The Upper Devonian and Utica shales contributed meaningfully for the first time to Pennsylvania's natural gas output in 2015, according to an annual oil and gas report that was released on Monday by the state’s Department of Environmental Protection (DEP).
The state's shale drillers produced more than 4.6 Tcf of natural gas in 2015, up from the 4.05 Tcf they produced in the prior year and well above the 1.06 Tcf they produced in 2011. While the Marcellus Shale remained the top-producing formation, contributing 4.5 Tcf of natural gas to the unconventional total, companies reported producing 47.2 Bcf from the Upper Devonian and 53.5 Bcf from the Utica.
It was the first time the DEP has included a breakdown of production from those formations in its annual report, marking the turning point for multiple horizons in the state that came last year. About 26.7 Bcf was also reported from the Point Pleasant formation.
Upper Devonian shales, including the Burket, Genesee, Geneseo and Rhinestreet, all had reported production. The Burket produced the most last year at 21.5 Bcf. A group of shallower shales above the Marcellus, the Upper Devonian remains undeveloped by comparison. Much of the development in the state has come through wells drilled off existing Marcellus pads.
Similarly, development in the Utica outside of Ohio started to accelerate in recent years. It was in 2014 that operators began permitting wells and scheduling drilling to target the deep Utica in West Virginia and Pennsylvania (see Shale Daily, March 26, 2014). The Keystone state's first deep Utica test happened at the end of 2014, while one of West Virginia's first commercial Utica wells was drilled that year as well (see Shale Daily, Sept. 25, 2014; Dec. 15, 2014).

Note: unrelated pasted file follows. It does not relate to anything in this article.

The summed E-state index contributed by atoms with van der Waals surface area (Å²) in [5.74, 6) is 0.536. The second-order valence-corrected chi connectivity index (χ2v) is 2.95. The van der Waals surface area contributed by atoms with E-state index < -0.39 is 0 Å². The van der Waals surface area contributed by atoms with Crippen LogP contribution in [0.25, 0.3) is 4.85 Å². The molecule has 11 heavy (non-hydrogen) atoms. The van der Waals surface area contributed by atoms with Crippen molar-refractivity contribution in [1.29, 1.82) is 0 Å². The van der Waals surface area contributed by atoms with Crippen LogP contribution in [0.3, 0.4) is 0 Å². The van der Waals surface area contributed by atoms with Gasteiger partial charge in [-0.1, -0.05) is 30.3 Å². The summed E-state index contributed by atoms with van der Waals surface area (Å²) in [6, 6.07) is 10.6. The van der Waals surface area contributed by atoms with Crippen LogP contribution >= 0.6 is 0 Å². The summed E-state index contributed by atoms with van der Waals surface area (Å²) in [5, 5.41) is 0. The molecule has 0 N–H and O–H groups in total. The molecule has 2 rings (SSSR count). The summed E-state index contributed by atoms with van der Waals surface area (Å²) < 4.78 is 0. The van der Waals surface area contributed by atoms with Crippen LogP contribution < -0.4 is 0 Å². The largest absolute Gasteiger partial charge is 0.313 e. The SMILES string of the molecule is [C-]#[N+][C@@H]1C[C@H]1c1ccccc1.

Pennsylvania's leading producers remained largely unchanged last year. Chesapeake Energy Corp. produced the most at 675.8 Bcf, followed by Cabot Oil & Gas Corp. with 633 Bcf; Range Resources Corp. with 415 Bcf, EQT Corp. with 380.9 Bcf, and Chief Oil & Gas LLC with 271.5 Bcf.
The DEP issued 2,520 drilling permits last year, of which 2,081 were for unconventional wells and 439 were for conventional wells. The most unconventional permits were issued in Southwest Pennsylvania's Washington and Greene counties, where operators received 361 and 328 of them, respectively. Warren County in the Northwest part of the state led the way with the most conventional permits at 130.
The number of wells drilled in the state last year dropped significantly from 2014 as operators shed rigs, cut budgets and managed through the downturn. The DEP said 2,163 wells were drilled, of which 1,372 were unconventional.
DEP also increased its compliance inspections at well sites across the state last year to 34,604 from 14,651 in 2009, the report said. Since 2009, the DEP has collected about $23.2 million in fines and penalties from both conventional and unconventional producers. Most of the fines the agency collected during that time, or $7.1 million, came in 2014. The state collected $3.4 million in fines and penalties during 2015.
From 2010 through 2015, however, the DEP noted that the number of violations at unconventional well sites decreased from 1,280 to 404, representing a 67% reduction. The number of violations at conventional well sites over roughly the same time dropped from 2,092 to 1,024.